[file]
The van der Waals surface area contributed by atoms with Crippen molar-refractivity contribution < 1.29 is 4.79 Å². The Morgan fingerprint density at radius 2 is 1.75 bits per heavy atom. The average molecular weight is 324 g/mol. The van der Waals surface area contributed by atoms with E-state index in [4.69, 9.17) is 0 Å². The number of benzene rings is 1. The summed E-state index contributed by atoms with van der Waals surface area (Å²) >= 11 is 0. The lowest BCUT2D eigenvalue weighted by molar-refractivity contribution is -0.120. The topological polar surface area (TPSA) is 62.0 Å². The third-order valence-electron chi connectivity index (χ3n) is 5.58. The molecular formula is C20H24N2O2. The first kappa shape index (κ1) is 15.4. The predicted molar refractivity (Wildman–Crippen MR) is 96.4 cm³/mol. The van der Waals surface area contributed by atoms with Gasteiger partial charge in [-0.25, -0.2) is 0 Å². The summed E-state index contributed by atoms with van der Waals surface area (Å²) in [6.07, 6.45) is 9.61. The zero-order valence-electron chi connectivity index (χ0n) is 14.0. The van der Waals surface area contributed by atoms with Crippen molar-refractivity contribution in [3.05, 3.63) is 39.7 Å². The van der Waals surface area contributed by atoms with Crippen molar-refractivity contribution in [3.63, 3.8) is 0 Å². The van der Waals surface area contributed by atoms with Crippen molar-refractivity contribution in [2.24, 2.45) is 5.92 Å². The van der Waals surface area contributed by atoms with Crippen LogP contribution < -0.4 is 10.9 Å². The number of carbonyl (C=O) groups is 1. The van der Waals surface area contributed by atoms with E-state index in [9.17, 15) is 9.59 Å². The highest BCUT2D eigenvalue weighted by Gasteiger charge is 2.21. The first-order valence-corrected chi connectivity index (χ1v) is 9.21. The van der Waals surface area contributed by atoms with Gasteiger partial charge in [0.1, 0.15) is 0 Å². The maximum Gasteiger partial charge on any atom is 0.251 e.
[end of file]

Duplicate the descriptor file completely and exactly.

The van der Waals surface area contributed by atoms with Crippen molar-refractivity contribution < 1.29 is 4.79 Å². The Morgan fingerprint density at radius 2 is 1.75 bits per heavy atom. The average molecular weight is 324 g/mol. The van der Waals surface area contributed by atoms with E-state index in [4.69, 9.17) is 0 Å². The number of benzene rings is 1. The summed E-state index contributed by atoms with van der Waals surface area (Å²) >= 11 is 0. The lowest BCUT2D eigenvalue weighted by molar-refractivity contribution is -0.120. The topological polar surface area (TPSA) is 62.0 Å². The third-order valence-electron chi connectivity index (χ3n) is 5.58. The molecular formula is C20H24N2O2. The first kappa shape index (κ1) is 15.4. The predicted molar refractivity (Wildman–Crippen MR) is 96.4 cm³/mol. The van der Waals surface area contributed by atoms with Gasteiger partial charge in [-0.25, -0.2) is 0 Å². The summed E-state index contributed by atoms with van der Waals surface area (Å²) in [6.07, 6.45) is 9.61. The zero-order valence-electron chi connectivity index (χ0n) is 14.0. The van der Waals surface area contributed by atoms with Crippen molar-refractivity contribution in [3.05, 3.63) is 39.7 Å². The van der Waals surface area contributed by atoms with Crippen molar-refractivity contribution in [3.63, 3.8) is 0 Å². The van der Waals surface area contributed by atoms with Crippen molar-refractivity contribution in [2.24, 2.45) is 5.92 Å². The van der Waals surface area contributed by atoms with Crippen LogP contribution < -0.4 is 10.9 Å². The number of carbonyl (C=O) groups is 1. The van der Waals surface area contributed by atoms with E-state index in [9.17, 15) is 9.59 Å². The highest BCUT2D eigenvalue weighted by Gasteiger charge is 2.21. The first-order valence-corrected chi connectivity index (χ1v) is 9.21. The van der Waals surface area contributed by atoms with Gasteiger partial charge in [0.1, 0.15) is 0 Å². The maximum Gasteiger partial charge on any atom is 0.251 e.